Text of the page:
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June 4, 2018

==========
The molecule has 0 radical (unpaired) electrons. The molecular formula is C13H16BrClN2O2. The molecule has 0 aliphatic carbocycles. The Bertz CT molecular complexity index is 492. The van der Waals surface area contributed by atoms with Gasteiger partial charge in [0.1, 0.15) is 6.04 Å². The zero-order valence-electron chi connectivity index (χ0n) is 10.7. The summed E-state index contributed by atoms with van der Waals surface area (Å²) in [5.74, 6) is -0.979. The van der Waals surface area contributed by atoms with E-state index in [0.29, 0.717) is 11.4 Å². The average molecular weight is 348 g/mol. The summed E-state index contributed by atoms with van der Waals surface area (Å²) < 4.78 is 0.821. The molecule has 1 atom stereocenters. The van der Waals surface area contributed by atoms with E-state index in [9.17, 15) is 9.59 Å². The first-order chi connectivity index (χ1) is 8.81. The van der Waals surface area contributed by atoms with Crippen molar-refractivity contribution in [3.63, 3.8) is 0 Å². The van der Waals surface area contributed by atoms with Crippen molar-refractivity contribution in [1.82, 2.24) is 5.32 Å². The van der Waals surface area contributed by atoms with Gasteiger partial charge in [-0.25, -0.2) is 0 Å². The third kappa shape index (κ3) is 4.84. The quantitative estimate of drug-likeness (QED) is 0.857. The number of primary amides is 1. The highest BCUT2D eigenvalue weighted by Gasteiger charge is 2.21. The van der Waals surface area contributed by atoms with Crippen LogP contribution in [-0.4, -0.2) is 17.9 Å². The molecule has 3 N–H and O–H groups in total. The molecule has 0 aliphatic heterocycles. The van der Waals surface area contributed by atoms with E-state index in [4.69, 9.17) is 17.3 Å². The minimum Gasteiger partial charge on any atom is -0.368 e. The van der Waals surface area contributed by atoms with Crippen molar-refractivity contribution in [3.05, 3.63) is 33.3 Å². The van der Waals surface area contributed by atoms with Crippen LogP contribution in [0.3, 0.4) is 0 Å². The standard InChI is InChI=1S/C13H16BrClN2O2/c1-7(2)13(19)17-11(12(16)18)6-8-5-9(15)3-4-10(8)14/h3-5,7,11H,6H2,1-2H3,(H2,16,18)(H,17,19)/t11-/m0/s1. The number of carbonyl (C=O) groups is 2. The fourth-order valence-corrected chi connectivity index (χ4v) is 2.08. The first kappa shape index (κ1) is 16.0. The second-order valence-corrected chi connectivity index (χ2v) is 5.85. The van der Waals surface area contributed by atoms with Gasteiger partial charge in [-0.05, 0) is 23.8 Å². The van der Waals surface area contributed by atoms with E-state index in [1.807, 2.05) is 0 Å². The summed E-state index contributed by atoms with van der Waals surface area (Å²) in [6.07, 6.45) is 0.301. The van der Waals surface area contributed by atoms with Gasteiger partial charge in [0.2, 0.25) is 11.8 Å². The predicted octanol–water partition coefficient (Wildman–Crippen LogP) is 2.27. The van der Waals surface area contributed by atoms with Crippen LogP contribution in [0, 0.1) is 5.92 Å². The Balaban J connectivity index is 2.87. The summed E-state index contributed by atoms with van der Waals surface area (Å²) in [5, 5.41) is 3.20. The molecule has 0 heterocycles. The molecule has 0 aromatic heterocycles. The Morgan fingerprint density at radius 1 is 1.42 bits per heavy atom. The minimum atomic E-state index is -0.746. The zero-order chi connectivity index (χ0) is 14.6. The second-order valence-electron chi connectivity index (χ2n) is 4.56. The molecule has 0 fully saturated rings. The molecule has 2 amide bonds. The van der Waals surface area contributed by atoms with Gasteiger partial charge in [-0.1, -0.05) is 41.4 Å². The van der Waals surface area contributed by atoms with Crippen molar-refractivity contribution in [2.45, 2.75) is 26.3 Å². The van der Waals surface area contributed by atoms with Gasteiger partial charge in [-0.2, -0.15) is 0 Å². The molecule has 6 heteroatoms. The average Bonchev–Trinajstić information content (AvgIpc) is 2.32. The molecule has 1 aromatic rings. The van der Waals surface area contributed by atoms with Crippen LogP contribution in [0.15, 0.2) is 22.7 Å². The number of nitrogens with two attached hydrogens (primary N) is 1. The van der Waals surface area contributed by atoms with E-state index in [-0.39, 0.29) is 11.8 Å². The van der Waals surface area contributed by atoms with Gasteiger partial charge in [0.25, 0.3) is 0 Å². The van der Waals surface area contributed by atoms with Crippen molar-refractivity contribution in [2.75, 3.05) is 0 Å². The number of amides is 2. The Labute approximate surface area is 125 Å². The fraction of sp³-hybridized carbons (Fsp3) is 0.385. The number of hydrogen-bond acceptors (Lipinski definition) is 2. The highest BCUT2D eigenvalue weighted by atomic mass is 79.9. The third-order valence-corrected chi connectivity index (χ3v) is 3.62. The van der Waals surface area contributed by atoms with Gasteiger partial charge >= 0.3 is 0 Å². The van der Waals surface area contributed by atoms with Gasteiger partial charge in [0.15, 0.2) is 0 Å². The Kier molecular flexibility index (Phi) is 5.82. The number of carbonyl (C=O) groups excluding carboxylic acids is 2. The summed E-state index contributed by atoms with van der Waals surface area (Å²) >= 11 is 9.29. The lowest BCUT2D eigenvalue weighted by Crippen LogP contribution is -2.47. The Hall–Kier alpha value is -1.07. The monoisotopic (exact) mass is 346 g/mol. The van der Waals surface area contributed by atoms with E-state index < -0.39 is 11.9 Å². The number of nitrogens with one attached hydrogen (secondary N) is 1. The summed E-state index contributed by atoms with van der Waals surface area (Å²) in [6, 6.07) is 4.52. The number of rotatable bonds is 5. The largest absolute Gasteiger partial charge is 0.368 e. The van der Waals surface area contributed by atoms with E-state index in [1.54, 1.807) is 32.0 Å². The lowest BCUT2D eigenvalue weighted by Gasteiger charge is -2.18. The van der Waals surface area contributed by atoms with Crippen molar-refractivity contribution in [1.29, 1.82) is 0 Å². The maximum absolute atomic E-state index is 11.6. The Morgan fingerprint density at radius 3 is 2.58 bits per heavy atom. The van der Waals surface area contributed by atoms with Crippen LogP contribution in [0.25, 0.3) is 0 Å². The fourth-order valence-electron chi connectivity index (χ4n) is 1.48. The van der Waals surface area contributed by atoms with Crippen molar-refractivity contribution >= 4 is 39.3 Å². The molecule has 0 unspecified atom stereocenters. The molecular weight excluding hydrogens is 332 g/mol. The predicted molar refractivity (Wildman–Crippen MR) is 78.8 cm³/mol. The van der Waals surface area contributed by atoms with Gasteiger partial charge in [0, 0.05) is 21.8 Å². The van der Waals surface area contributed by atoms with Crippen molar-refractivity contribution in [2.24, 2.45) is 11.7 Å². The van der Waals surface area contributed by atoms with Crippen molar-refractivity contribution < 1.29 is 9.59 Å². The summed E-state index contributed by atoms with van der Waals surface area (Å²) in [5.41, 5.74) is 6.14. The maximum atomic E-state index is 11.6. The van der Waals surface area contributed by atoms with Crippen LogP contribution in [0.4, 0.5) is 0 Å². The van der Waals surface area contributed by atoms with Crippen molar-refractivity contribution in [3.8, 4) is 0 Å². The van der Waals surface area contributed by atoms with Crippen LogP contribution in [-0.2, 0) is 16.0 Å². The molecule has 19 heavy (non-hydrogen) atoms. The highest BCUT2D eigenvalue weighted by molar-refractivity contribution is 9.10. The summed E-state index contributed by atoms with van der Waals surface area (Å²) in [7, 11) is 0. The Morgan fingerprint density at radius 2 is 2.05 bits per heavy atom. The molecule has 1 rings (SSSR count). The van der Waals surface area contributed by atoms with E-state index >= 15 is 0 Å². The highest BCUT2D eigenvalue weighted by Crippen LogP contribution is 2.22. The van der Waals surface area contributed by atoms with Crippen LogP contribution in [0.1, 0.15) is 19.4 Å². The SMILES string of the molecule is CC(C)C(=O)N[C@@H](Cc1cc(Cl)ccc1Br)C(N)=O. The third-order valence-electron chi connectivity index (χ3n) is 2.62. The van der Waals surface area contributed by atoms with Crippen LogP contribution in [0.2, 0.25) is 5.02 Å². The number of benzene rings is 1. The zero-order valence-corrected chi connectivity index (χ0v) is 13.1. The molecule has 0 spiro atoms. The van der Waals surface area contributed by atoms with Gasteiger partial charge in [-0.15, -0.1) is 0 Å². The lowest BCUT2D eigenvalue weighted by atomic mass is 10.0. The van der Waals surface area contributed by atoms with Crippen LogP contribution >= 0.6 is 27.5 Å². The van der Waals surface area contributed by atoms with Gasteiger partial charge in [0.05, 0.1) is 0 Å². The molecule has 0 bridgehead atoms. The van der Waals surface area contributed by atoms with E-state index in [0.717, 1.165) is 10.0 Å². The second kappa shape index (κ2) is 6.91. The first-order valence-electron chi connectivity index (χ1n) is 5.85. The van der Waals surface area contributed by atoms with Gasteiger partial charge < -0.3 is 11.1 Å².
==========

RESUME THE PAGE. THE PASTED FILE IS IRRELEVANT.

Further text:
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Page 16 June 4, 2018 • Law Times www.lawtimesnews.com FRANCHISEE LIABLE FOR COSTS A one-time Pet Valu franchisee is liable for the franchisor's costs in class action litigation he brought against Pet Valu Canada Inc., the Ontario Superior Court of Justice ruled on May 29. In Pet Valu Canada Inc. v. Rodger, 2018 ONSC 3353, Jus- tice Sandra Nishikawa held that the individual officer, direc- tor, shareholder and guarantor of the representative plaintiff in a $100-million class action lawsuit against Pet Valu in 2009 was liable for the significant costs awards — in excess of $1.7 mil- lion — that Pet Valu had been awarded after defeating the class action. Robert Rodger was the sole shareholder of 1250264 Ontario Inc. In 2009, 1250264 Ontario Inc. commenced a class action against Pet Valu alleging breach of contract and breach of the Arthur Wis- hart Act (Franchise Disclosure), 2000, S.O. 2000 c. 3, with the gist of the claims being that Pet Valu had not shared volume rebates that it received from suppliers with the franchisees and that it overcharged franchisees for certain items. After nearly seven years of litigation, the class action was dismissed and Pet Valu was awarded its costs of $1,703,896. "The unique part of this scenario is that, usually in these cases, in class actions, the potential cost consequences to representative plain- tiffs are limited by indemnification by class counsel" if there is an adverse cost award to the plaintiffs, says Derek Ronde, a litigation partner at Cassels Brock & Blackwell LLP in Toronto who, with co-counsel Kate Byers, represented Pet Valu. FIRESIDE CHAT The Toronto Lawyers Asso- ciation is hosting a fireside chat with retired Supreme Court of Canada Justice Thomas Cromwell and retired Associ- ate Chief Justice of Ontario Dennis O'Connor. The event takes place on June 6, from 5:30 p.m. to 6:45 p.m., at the TLA Lawyers Lounge. People must register in advance. More infor- mation is available at www.tla- online.ca. PUBLIC DEBATE The OBA Foundation will be hosting its annual public debate. This year, the topic is "#MeToo meets the law: Does ending a culture of impunity justify suspending the presump- tion of innocence?" and will feature Brenda Cossman, law professor and director of the Bonham Centre for Sexual Di- versity Studies at the University of Toronto, and Dr. Frances Chapman, an associate profes- sor of law at Lakehead Universi- ty's Bora Laskin Faculty of Law. The event takes place on June 6, at 5:30 p.m., at Twenty Toronto Street Conferences and Events. Registration is required at www.oba.org/cpd. 39 % NO, I DO NOT AGREE YES, I AGREE 61 % LAW TIMES POLL The federal government has introduced new family law legislation that introduces the first significant changes to the Divorce Act in 20 years and is more focused on the best inter- ests of the child. Readers were asked if they supported the shift. About 61 per cent said yes, the shift will recognize the best interests of children instead of their parents. About 39 per cent said no, these changes will com- plicate what is already a very dif- ficult process. LT u Bizarre Briefs By Viola James u The InsIde story "Our new managing partner comes up with the most amazing gimmicks to attract clients. What'll she think of next?" RUSSIAN JOURNALIST COMES BACK TO LIFE MOSCOW — A dissident Russian journal- ist reported murdered in Kiev on May 29 dra- matically reappeared alive on May 30 during a briefing by Ukrainian state security about the killing, which they then said they had faked, re- ports Reuters. Authorities said Arkady Babchenko was shot dead at his f lat and found by his wife in a pool of blood. But he took to the podium before stunned reporters and said he had been part of a Ukrai- nian operation to thwart a Russian attempt on his life and expose those behind it. "I would like to apologize for what you have all had to go through," said Babchenko, who looked on the verge of tears. "I'm sorry, but there was no other way of do- ing it. Separately, I want to apologize to my wife for the hell that she has been through." His reappearance elicited gasps, then cheers and applause from journalists at the briefing. WOMAN JAILED 10 YEARS FOR IDENTITY THEFT COVINGTON, La. — A Slidell woman who was convicted in April of stealing another woman's identity to get a six-figure job as a human re- sources manager has been sentenced to 10 years in prison, reports the New Orleans Advocate. According to a news release from the 22nd Judicial District Attorney's Office, prosecu- tors plan to ask a judge to sentence 41-year-old Cindy White under the state's multiple offender law, which could increase her prison sentence to 20 years. A St. Tammany Parish jury found White guilty of theft of identity over $1,000 on April 18, after hearing trial testimony that White lifted the resumé of an unsuspecting woman with a similar name on the networking site LinkedIn. The credentials on the resumé, including a bachelor's degree from Tulane University and a master's from Hebrew University in Jerusalem, helped White land a job in September 2015 as human resources manager at the Covington office of Diversified Foods and Seasonings. White started at a salary of US$95,000 per year and was promoted five months later to se- nior human resources director at US$105,000. Diversified Foods officials grew suspicious and began looking into White's background when she was unable to perform basic tasks within the educational level and experience listed on her resumé. Upon closer inspection of White's person- nel file, company officials found discrepancies that ultimately helped them uncover the fraud. White was terminated in May 2016. NO NEED TO CALL THE POLICE LAGUNA BEACH — A Tesla sedan travelling in semi-autonomous autopilot mode crashed into a parked police vehicle in Laguna Beach on May 29, reports the Orange County Register. "Instead of driving in the roadway, it veered off," said Laguna Beach police Sgt. Jim Cota of the crash. "Thankfully, there was no officer in the car at the time." The driver of the 2015 Tesla Model S had mi- nor injuries and refused medical treatment. It is still unclear why the Tesla sedan veered and struck the police SUV, which was totalled, Cota said. The crash remains under investiga- tion. Cota said the driver was not cited at the crash site. Tesla's semi-autonomous autopilot mode has come under scrutiny following other recent crashes. The automaker has said that the function is not designed to avoid a collision, and drivers are warned not to rely on it entirely. LT Legal News at Your Fingertips Sign up for the Canadian Legal Newswire today for free and enjoy great content from the publishers of Canadian Lawyer, Law Times, Canadian Lawyer InHouse and Lexpert. Visit www.canadianlawyermag.com/newswire-subscribe THE LATEST NEWS THE BEST COMMENTARY DELIVERED WEEKLY FOR READING ON ANY DEVICE Untitled-2 1 2018-05-01 1:55 PM Derek Ronde says 'a unique part' of recent class action litigation was that there was no indemnification by class counsel.